Though this level of American R&D in Israel is new, Israel's impact on the American cannabis industry is not. The very fact that medical marijuana is now legal in 29 U.S. states and counting, is a direct result of Israeli research, which essentially legitimized the study of cannabis in the international scientific community that had long stigmatized it. Without this research, "We wouldn't have the scientific interest we have now around the world," says Paul Armentano, deputy director of the D.C.-based National Organization for the Reform of Marijuana Laws (NORML). "That really opened the door to making the study of cannabis and cannabinoids a legitimate avenue for more conventional scientists and researchers.""The seriousness with which the Israeli scientific community approaches this is incomparable," says Charles Pollack, director of the Lambert Center for the Study of Medicinal Cannabis at Thomas Jefferson University in Philadelphia. "Israel is a hotbed of quality cannabis research, because they have a much more favorable regulatory climate for doing serious scientific research on medical cannabis."
Israel is becoming the offshore greenhouse for American cannabis companies seeking to overcome the federal roadblocks.
The Lambert Center is one of several American institutions that have partnered with BOL, collaborating on at least one of the more than 50 clinical trials the Israeli company will begin once its new facility is fully operational in late September. Of the 15 international companies that have already signed up to conduct their R&D at BOL's facility, at least six are American, and Gedo is in talks with more.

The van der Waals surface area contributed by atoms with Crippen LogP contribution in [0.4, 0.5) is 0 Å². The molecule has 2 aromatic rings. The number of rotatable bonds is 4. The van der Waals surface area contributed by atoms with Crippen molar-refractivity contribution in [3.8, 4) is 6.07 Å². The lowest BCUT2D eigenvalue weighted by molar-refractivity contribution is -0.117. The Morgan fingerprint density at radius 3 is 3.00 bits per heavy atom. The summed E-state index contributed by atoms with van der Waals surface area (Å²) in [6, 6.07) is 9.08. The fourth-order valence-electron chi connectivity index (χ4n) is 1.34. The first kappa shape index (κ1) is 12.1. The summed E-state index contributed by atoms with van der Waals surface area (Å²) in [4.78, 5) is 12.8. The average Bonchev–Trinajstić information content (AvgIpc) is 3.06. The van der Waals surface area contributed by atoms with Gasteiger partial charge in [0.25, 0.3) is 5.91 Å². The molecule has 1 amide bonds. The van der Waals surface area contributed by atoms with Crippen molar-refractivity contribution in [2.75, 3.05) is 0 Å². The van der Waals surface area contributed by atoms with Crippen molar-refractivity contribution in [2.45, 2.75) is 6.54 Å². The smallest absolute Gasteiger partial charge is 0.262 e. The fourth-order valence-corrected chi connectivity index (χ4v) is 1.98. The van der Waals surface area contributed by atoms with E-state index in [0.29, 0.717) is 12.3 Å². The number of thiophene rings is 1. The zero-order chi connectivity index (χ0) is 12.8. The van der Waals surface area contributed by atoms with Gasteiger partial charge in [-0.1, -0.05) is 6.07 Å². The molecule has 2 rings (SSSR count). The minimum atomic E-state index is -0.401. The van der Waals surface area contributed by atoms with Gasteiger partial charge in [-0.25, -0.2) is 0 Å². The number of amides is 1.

BOL isn't the only Israeli cannabis company benefitting from international interest. A growing number of American investors are getting on the Israeli cannabis wagon, which they see as the best vehicle for transforming the medical cannabis field, still in its infancy, into a pharmaceutical-level industry.
According to Saul Kaye, the founder of iCAN, an Israeli cannabis R&D firm, 2016 saw the investment of more than $250 million in Israeli cannabis companies and startups – half of that investment came from North America. Kaye predicts that investment will grow ten-fold over the next two years, reaching $1 billion. At least 50 American cannabis companies – and counting – have established R&D operations in Israel.